- The Fountain Of A Thousand Dreams (Treasure *****): This mighty treasure allows the one using it to touch the sleeping essence of mortals within sixty waypoints, either en mass or focusing in on smaller areas. The user can send fantasies into their minds or – if they wish – use charms of dream-entry or thaumaturgy on them.
- Manifest Destiny Totem (***): This Freehold artifact helps bolster the magical geometry of the Freehold against the pressure of Creation; each waypoint inside covers roughly one square mile instead of fifty acres. As a side effect, the user may opt to thin the geomantic veil that wraps itself around the Freehold, allowing the inside to become visible – and for Thaumaturgy to be projected outwards with relative ease.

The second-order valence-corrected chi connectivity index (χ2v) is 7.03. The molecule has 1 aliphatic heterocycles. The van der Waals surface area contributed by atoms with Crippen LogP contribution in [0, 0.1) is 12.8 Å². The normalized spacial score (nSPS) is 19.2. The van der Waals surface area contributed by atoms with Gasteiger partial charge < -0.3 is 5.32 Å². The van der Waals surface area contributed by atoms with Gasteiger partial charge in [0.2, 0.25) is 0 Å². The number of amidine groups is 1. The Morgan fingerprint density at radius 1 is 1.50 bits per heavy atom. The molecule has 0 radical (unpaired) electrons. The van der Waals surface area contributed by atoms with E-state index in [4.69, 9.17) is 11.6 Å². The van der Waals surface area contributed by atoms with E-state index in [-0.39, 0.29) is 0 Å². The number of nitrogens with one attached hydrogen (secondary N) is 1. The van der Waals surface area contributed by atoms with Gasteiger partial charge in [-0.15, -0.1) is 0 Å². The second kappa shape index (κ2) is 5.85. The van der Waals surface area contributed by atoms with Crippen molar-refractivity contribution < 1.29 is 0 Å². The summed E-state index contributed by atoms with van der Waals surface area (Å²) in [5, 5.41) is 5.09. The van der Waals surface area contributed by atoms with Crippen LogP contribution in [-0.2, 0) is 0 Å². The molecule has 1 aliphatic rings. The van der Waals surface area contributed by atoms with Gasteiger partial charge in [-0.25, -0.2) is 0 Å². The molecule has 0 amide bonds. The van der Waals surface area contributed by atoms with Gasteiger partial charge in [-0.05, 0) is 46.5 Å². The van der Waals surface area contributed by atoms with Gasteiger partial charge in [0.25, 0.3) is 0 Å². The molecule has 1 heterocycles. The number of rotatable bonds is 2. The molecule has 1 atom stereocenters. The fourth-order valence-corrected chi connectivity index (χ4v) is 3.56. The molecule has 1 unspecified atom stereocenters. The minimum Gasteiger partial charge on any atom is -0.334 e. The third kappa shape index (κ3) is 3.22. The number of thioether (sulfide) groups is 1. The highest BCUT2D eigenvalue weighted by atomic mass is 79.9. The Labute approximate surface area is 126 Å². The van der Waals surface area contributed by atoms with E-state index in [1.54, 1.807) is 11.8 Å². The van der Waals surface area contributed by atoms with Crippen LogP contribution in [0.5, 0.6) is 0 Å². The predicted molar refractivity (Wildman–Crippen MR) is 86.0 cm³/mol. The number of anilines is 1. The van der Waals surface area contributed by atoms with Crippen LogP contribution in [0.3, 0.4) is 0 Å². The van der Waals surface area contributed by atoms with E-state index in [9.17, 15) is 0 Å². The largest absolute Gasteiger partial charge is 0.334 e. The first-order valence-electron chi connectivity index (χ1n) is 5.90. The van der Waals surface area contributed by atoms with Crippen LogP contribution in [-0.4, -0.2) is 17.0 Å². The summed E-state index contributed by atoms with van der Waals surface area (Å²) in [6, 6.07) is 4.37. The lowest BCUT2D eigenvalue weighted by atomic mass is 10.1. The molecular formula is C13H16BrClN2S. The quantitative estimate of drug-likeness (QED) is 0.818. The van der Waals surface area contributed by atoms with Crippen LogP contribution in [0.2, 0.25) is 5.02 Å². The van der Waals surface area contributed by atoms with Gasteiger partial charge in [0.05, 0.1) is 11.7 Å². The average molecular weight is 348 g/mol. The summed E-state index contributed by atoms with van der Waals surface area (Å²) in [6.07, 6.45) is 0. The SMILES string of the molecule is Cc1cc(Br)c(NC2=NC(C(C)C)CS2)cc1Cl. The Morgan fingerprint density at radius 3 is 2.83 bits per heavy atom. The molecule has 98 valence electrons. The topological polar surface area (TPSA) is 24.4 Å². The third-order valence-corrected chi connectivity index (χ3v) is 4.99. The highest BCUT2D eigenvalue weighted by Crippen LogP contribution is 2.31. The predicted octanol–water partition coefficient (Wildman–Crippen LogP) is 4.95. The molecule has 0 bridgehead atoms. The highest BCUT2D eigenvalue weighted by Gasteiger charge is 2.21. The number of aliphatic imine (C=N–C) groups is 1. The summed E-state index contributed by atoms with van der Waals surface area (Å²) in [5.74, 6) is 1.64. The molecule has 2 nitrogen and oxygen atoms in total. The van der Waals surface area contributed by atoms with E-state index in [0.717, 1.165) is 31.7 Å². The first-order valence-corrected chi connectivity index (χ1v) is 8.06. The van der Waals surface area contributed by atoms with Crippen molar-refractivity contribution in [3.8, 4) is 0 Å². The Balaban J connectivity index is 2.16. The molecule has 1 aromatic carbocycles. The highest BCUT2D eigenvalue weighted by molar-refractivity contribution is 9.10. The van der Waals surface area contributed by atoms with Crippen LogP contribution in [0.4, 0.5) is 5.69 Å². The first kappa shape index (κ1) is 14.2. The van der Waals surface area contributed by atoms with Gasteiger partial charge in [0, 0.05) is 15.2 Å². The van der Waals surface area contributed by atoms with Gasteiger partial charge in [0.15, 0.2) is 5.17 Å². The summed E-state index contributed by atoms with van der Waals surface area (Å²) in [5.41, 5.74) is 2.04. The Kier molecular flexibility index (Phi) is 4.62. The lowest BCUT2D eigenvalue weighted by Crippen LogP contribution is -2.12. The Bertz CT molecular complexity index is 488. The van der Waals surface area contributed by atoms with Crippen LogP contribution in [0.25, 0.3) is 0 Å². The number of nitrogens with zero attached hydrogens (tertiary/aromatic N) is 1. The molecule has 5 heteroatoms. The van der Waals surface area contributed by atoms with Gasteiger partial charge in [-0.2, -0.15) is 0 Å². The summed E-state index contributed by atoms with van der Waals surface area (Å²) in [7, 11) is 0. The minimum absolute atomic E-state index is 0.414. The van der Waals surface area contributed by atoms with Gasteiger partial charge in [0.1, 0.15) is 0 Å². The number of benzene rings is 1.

Leon hasn’t actually activated the Manifest Destiny Totem as of yet; for the moment, there’s enough room in the Hanging Gardens already. If the population starts going up however… then it may well be of great service!